It wasn’t too long ago that Blair’s body of work was proved plagiarism. The Times couldn’t even root out the lies on his resume, let alone the whoppers he was allowed to print. Print journalism is filled with such instances: Stephen Glass, Rick Bragg, Jack Kelley, Janet Cooke…

And those are big time print “journalists.”

On top of that, let’s not forget that just a few short months ago, the Times was attacked for its reporting on Caroline Kennedy’s failed Senate bid.

So, the Times chooses to pick on two websites for reporting on a rumor (both sites made clear that they were reporting the existence of a rumor and both made attempts to prove or disprove the rumor), and flat-out states that neither site cared whether it was true. In so doing, the Times itself chooses to ignore the truth.

Problem no. 2: The Times doesn’t want you to know the little deals mainstream media makes to get the “whole story.”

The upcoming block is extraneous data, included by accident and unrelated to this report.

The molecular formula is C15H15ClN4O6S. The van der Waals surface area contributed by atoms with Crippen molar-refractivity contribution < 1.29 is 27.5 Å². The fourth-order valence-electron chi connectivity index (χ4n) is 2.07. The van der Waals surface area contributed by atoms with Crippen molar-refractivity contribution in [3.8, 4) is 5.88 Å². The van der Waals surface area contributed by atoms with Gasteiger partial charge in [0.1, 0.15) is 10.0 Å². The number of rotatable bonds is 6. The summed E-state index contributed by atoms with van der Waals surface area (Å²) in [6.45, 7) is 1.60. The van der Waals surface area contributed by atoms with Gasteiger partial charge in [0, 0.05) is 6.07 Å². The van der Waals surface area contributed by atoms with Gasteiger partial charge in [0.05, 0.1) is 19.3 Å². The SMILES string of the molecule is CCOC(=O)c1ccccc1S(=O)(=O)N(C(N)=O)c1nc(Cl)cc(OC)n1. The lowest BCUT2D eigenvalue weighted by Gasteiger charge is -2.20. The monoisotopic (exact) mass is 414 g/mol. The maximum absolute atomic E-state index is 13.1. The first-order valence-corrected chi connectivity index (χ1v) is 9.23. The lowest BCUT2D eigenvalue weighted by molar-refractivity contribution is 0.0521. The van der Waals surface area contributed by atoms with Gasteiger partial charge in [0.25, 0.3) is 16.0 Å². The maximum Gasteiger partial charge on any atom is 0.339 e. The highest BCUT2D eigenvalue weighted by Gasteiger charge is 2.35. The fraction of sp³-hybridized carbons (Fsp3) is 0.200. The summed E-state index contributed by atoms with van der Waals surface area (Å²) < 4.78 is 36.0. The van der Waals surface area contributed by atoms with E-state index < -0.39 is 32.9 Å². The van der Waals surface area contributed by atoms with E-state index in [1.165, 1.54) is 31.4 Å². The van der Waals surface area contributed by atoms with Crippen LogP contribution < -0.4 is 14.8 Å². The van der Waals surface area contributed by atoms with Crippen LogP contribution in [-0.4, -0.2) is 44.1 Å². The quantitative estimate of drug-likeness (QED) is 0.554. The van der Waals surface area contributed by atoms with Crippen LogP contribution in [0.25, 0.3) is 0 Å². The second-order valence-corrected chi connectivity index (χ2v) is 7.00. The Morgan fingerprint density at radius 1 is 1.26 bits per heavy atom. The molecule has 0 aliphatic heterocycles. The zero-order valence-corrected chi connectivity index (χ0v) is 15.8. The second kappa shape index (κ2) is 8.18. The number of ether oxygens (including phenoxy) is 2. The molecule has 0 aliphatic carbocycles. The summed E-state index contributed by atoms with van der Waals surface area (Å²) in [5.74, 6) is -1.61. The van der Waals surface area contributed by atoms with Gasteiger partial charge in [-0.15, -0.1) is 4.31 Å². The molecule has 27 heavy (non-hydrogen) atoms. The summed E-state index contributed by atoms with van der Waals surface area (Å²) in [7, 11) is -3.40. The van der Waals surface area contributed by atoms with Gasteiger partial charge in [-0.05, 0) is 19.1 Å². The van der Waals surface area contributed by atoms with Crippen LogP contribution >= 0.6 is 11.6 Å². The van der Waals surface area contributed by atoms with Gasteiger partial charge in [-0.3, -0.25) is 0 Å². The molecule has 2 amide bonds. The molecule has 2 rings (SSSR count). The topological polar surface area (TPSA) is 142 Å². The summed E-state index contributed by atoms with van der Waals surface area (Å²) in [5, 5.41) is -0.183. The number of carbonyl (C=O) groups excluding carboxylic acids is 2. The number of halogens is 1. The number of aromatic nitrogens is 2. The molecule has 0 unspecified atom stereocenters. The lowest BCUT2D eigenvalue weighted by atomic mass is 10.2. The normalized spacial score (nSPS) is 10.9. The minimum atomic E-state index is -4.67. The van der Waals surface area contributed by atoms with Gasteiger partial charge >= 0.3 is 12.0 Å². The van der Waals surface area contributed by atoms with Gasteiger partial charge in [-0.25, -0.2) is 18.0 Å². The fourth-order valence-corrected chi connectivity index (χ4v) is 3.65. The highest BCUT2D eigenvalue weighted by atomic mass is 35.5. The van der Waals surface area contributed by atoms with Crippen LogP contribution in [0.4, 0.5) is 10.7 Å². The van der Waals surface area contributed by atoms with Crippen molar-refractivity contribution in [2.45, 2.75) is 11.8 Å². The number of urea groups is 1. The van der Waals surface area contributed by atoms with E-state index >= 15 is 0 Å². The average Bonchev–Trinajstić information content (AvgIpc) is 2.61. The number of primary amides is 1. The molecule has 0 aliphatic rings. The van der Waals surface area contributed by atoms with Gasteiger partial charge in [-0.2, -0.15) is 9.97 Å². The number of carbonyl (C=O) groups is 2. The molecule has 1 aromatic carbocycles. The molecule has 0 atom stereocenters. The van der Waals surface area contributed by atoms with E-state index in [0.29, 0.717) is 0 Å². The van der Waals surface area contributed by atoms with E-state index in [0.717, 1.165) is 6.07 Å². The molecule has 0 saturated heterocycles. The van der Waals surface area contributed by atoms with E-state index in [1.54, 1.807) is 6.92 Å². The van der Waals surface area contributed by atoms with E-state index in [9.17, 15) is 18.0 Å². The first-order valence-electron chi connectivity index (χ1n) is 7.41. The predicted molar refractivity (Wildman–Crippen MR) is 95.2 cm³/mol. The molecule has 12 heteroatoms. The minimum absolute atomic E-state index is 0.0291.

The release of the Palm Pre and the news surrounding it actually falls in quite nicely with this story. News agencies across the country were given review copies of the Pre a couple of weeks in advance. Journalists were briefed about the phone and allowed to use it — on the condition that they didn’t say anything about it until release time.

Such agreements are known as “embargoes” and “non-disclosure agreements.” On a recent cnet podcast, the hosts blasted the Boy Genius Report blog for breaking the embargo and releasing a review of the Pre before the embargo date. Such practices, they argued, destroy sources’ faith in the news agency. And if sources can’t trust news agencies, those news agencies won’t get early access to the products or information.

That’s a problem.